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Al-Qaida leader in Iraq reportedly slain by insurgent

Al-Qaida leader in Iraq reportedly slain by insurgent

The leader of al-Qaida in Iraq was killed yesterday in a fight between insurgents north of Baghdad, the Interior Ministry spokesman said, but U.S. military officials appeared to cast doubt on the report.
There has been growing friction between Sunni Islamist al-Qaida and other Sunni Arab insurgent groups over al-Qaida's indiscriminate killing of civilians and its imposition of an austere brand of Islam in the areas where it holds sway.
If true, Masri's killing would signal a deepening split at a time when the Shiite-led government is trying to woo some insurgent groups into the political process.
Interior Ministry spokesman, Brigadier-General Abdul Kareem Khalaf, told Reuters that Masri was killed in a battle near a bridge in the small town of al-Nibayi, north of Baghdad.
"We have definite intelligence reports that al Masri was killed today," he said.
Both Khalaf and another Interior Ministry source said the Iraqi authorities did not have Masri's body, but the source added that "our people had seen the body."
The U.S. military was checking the reports, said Lieutenant-Colonel Christopher Garver, a spokesman.
"We are in discussions with the Iraqis over how they obtained this intelligence. If we do have a body, we are going to conduct DNA tests, and that will take several days. If there is no body, that makes it harder," Garver said.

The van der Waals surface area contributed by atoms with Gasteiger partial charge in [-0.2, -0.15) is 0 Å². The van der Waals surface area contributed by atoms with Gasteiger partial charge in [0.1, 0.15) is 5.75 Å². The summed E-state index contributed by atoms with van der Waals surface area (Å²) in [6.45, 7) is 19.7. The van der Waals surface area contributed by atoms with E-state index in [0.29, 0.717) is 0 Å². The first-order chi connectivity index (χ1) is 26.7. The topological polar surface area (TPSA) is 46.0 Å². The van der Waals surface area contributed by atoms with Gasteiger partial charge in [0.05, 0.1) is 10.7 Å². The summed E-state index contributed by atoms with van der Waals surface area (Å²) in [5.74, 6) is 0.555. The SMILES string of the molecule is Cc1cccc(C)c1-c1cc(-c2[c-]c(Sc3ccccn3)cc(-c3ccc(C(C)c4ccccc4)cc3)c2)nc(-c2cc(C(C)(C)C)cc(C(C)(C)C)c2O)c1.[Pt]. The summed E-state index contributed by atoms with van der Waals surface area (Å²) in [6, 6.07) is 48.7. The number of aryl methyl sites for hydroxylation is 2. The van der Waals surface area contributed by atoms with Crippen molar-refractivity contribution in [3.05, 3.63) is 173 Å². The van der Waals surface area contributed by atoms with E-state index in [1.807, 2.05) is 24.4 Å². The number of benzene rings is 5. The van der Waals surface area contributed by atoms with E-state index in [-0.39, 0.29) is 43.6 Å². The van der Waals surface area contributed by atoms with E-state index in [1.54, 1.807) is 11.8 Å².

Masri, believed to be Egyptian and who is also known as Abu Hamza al-Muhajir, assumed the leadership of al-Qaida in Iraq after Jordanian militant Abu Musab al-Zarqawi was killed in a U.S. air strike in June 2006.
Officials had hoped the demise of Zarqawi might have weakened al-Qaida, but he was quickly replaced by Masri and the group's attacks continued unabated, pushing Iraq closer to full-scale sectarian civil war.
The United States has a US$5 million bounty on Masri's head.
On the political front, Iraq's main Sunni bloc is considering quitting the Shiite-led government because it believes the concerns of Sunnis are not being addressed, members of the bloc including the vice president said ysterday.
Some members of the Sunni Accordance Front have been urging the bloc for several months to pull out of Shiite Iraq Prime Minister Nuri al-Maliki's cabinet, partly over accusations that reconciliation with minority Sunni Arabs has moved too slowly.
The bloc has six ministers in the government and a withdrawal would be a blow to Maliki and raise questions about how representative his administration would remain.


Updated : 2021-10-25 12:10 GMT+08:00